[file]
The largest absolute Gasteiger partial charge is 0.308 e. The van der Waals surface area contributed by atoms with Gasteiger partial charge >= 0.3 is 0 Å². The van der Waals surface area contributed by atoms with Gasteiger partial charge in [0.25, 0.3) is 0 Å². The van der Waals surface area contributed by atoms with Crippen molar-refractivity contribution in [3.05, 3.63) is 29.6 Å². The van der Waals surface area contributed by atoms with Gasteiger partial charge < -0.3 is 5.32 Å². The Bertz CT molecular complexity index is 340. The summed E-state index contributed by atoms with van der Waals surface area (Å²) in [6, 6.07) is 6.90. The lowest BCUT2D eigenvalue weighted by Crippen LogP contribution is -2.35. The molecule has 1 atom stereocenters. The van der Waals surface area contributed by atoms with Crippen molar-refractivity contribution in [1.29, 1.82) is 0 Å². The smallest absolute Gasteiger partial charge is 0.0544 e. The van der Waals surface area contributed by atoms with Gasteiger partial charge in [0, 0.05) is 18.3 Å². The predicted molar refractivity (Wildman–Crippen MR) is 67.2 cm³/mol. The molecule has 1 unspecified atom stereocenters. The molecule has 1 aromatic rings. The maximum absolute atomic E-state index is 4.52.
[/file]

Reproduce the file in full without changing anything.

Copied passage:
The largest absolute Gasteiger partial charge is 0.308 e. The van der Waals surface area contributed by atoms with Gasteiger partial charge >= 0.3 is 0 Å². The van der Waals surface area contributed by atoms with Gasteiger partial charge in [0.25, 0.3) is 0 Å². The van der Waals surface area contributed by atoms with Crippen molar-refractivity contribution in [3.05, 3.63) is 29.6 Å². The van der Waals surface area contributed by atoms with Gasteiger partial charge < -0.3 is 5.32 Å². The Bertz CT molecular complexity index is 340. The summed E-state index contributed by atoms with van der Waals surface area (Å²) in [6, 6.07) is 6.90. The lowest BCUT2D eigenvalue weighted by Crippen LogP contribution is -2.35. The molecule has 1 atom stereocenters. The van der Waals surface area contributed by atoms with Crippen molar-refractivity contribution in [1.29, 1.82) is 0 Å². The smallest absolute Gasteiger partial charge is 0.0544 e. The van der Waals surface area contributed by atoms with Gasteiger partial charge in [0, 0.05) is 18.3 Å². The predicted molar refractivity (Wildman–Crippen MR) is 67.2 cm³/mol. The molecule has 1 unspecified atom stereocenters. The molecule has 1 aromatic rings. The maximum absolute atomic E-state index is 4.52.